Human 'rights' are not Animal 'Rights'?

Jan 2015
15
Ireland
#1
I was always interested in the distinction between the two, I never fully grasped the term 'right', and with thta the animal 'right' movement.

I feel there are increasingly good moral reasons to not eat meat, but I do not think the word 'right' can be used. Apart from it being used in almost every political debate on the 'rights' of the individual, does it have any more grounding in at most 'universal assent'? I doubt it but maybe we don't need anymore than that.

In that view, are animals to be protected by law if we cannot grant them rights?
 
Oct 2013
4,564
Canada
#2
I was always interested in the distinction between the two, I never fully grasped the term 'right', and with thta the animal 'right' movement.

I feel there are increasingly good moral reasons to not eat meat, but I do not think the word 'right' can be used. Apart from it being used in almost every political debate on the 'rights' of the individual, does it have any more grounding in at most 'universal assent'? I doubt it but maybe we don't need anymore than that.

In that view, are animals to be protected by law if we cannot grant them rights?
I think Ellen Degeneres sums it up well:

She says animal "rights," but that does not mean they are going to get the right to vote. What she mean and I think what most people mean when they apply the words "animal rights" is their right to welfare and humane treatment under human captivity and domestication.
 
Jan 2015
15
Ireland
#3
That would be question begging though. You wouldn't be allowed to describe what you mean by 'rights' by claiming you don't mean what 'rights' actually mean.
 
Mar 2014
8,881
Canterbury
#4
Rights are basically glorified entitlements, so there's no semantic reason not to call both human and animal rights 'rights.' But the movement would do a lot better if it actually said 'entitlement' or even 'deserve,' i.e. animals deserve humane treatment, rather than animals have a right to humane treatment. Rights are seen as intrinsically human things. Putting animals on an equal peg with humans is a bridge much too far to most people, so activists should avoid being seen as doing that at all costs.
 

Lowell2

Ad Honorem
Jun 2014
6,541
California
#5
Sure animals can be protected without having rights. We protect monuments, we protect trees, we protect art. There's no reason why humans can't decide that treating any living thing (plant or animal) with respect and avoiding unnecessary damage, harm or destruction is a good thing to do. The issue is the fanatical insistence that because they share genes or are also living that they should be treated equivalently. Lions don't treat zebras as equals, and one would NOT want a free roaming chimpanzee in the middle of Trafalgar square. The fact is that humans are indeed part of the biological nature of the Earth, but it is also true that this doesn't preclude humans from reasonably and rationally using the resources of the Earth wisely -- including using animals wisely.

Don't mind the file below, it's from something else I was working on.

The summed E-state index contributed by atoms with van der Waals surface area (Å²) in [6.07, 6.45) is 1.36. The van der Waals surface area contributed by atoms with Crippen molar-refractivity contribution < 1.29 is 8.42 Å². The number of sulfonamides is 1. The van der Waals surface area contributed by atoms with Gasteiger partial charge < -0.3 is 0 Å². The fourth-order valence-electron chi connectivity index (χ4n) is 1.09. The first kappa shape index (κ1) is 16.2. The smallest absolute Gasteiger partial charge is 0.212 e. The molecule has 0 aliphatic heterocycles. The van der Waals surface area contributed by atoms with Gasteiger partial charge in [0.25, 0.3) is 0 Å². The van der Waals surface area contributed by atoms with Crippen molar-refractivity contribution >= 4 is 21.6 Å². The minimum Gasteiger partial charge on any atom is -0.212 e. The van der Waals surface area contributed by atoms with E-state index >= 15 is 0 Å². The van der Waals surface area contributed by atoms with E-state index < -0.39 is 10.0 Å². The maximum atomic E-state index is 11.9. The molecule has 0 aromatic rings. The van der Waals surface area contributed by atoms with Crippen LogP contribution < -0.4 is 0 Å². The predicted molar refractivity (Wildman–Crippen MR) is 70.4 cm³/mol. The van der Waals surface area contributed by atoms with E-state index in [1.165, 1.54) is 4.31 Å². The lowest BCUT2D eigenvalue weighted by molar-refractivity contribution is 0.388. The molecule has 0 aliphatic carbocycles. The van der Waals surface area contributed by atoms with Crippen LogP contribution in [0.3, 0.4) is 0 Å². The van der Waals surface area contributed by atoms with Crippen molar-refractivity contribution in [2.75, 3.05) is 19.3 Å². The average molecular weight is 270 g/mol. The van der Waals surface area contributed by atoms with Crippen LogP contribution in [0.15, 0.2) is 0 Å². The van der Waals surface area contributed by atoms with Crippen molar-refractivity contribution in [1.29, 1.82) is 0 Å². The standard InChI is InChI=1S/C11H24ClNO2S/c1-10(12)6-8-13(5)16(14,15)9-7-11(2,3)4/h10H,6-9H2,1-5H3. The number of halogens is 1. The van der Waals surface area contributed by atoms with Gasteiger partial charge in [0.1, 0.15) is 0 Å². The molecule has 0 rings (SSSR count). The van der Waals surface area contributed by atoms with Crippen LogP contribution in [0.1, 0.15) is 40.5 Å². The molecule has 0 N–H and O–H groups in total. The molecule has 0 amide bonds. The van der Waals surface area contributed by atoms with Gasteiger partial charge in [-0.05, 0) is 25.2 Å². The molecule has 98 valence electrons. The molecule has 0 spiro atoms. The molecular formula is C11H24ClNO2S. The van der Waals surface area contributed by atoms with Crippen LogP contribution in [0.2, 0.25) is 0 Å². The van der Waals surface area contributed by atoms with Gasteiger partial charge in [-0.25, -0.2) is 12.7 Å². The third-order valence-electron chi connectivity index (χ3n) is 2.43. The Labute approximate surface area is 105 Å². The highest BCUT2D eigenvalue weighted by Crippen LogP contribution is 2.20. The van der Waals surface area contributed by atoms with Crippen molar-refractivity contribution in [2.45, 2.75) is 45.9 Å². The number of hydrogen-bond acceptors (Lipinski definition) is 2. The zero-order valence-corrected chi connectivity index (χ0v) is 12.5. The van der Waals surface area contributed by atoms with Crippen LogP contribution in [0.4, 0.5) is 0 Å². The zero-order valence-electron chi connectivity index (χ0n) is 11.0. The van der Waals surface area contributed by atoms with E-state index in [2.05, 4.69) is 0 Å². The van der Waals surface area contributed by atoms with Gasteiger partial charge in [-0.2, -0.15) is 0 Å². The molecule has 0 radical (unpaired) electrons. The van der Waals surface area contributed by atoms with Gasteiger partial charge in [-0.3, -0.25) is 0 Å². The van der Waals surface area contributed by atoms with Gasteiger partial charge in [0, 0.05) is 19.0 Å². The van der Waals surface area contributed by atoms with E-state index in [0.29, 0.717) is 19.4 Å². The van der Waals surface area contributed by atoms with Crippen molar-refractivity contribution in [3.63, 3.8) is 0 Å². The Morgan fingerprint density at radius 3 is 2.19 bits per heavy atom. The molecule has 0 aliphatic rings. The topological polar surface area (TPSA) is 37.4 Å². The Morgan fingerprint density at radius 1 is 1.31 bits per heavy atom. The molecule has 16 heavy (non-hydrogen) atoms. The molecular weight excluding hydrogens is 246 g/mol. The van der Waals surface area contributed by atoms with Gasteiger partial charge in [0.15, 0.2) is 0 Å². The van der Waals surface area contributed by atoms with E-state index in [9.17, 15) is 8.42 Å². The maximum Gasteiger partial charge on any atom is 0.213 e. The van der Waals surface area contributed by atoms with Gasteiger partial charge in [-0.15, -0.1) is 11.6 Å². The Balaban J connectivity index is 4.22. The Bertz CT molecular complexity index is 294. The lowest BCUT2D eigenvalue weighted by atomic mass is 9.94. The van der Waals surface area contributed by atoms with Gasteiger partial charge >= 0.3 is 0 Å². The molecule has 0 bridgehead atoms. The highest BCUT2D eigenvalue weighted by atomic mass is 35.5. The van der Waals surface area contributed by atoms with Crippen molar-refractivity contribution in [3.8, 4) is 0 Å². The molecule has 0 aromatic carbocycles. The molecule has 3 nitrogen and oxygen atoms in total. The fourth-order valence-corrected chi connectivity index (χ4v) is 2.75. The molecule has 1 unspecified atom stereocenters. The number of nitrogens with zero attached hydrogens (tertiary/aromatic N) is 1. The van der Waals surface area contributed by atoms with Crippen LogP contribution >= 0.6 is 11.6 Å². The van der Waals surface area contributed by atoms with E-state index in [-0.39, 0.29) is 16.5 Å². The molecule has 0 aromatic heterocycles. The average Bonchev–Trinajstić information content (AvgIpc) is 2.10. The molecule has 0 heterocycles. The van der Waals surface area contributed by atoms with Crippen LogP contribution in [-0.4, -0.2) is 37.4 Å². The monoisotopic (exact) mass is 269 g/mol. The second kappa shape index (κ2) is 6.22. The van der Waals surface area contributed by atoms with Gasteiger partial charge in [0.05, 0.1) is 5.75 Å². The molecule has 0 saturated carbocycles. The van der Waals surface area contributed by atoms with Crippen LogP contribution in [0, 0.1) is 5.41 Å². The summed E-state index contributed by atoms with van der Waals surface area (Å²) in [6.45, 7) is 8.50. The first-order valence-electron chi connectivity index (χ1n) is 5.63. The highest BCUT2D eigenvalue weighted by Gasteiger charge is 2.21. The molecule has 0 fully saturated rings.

We probably wouldn't even be having this discussion if it hadn't been for the use of dogs, horses, sheep and cattle that enabled civilization to get a foothold rather than the human species simply meandering around like an unusually bipedal omnivore in the African veld along with the lions and jackals. I for one have no interest in living like a chimp in the Gombe (and chimps eat meat, use tools and conduct war anyway, so we are simply more sophisticated in how we do it).
 
Mar 2012
18,030
In the bag of ecstatic squirt
#6
The word animal right is a fiction of law to describe the treatment towards them as stated in the second post.
 
Mar 2014
8,881
Canterbury
#7
The issue is the fanatical insistence that because they share genes or are also living that they should be treated equivalently
Brilliant point. I never tire of directing people who think nature is peaceful and harmonious to parasitic wasps, army ants, or mind-control fungus.
 
Mar 2014
8,881
Canterbury
#9
There is a moral argument against eating meat. A very convincing one, actually. But it's not enough to stop me eating meat entirely because that isn't a wholly moral question: we are hunters and omnivores physiologically.
 
Sep 2013
7,435
Ireland
#10
I think there's a place for 'animal rights' in the world...it might just stop stronger humans farming and eating weaker humans in the future.